When we survey buyers to find what they see as the characteristics of a good proposal, “a logical structure” always comes near the top of their wish list – never mind that their RFPs are often so illogically organised as to make responding in a coherent way nigh on impossible!
I was reminded of this recently whilst staying in an ever-so-trendy new hotel in the Middle East – part of an international chain, clearly keen to impress its guests and win awards by making everything as cool as possible. I’d finished running the first day of a two-day course, and decided it’d be good to go for a dip in the hotel’s pool. But where to find it in the hotel? I knew it was described on their website as a “rooftop pool” – yet I also knew that I’d been to the top floor of the hotel the previous evening, eaten in the lovely bar, and seen neither sight nor sound of anywhere to swim.
Time, I thought, to consult the hotel’s directory. Being new and slick and modern, my room didn’t offer me anything so old-fashioned as a booklet of information – everything I might need to know being on their lovely interactive online system. I fished around to find where I’d hidden the remote control (how *had* it ended up so far under the bed?), flicked on the TV, and loaded the menu. And here were the choices that faced me:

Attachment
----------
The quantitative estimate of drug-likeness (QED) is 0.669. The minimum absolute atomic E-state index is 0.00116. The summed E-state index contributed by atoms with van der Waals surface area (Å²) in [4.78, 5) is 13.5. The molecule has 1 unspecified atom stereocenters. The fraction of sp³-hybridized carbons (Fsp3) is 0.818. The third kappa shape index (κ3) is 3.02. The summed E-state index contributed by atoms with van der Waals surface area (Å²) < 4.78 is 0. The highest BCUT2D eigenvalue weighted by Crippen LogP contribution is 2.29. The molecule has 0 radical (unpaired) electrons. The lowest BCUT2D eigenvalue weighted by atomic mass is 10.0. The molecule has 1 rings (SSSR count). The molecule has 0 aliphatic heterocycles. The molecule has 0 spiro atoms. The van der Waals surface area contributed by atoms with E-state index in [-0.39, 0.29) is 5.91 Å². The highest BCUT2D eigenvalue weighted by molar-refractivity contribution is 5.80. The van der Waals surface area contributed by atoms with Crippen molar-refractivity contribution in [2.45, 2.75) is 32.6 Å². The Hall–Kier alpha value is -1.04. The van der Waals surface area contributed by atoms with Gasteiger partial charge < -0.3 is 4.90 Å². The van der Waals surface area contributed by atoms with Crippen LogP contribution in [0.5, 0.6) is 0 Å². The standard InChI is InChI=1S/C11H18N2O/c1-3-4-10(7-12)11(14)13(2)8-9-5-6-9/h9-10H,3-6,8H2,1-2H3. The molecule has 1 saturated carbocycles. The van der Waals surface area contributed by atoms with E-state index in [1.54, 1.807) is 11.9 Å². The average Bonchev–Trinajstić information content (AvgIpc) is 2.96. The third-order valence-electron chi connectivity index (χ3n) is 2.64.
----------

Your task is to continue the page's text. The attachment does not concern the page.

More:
Eat and drink
“Swimming pool”, perchance? No such luck. I guessed at “amuse” or “abuzz”, but neither of those contained anything remotely helpful – so, in frustration, I gave up and phoned reception.
I was left reflecting on the triumph of style over substance – both the format and the structure of the content doubtless making so much sense to the hotel’s design team – but being useless, frustrating, frankly downright annoying for their customers. Like, dare I say, a fair number of proposals…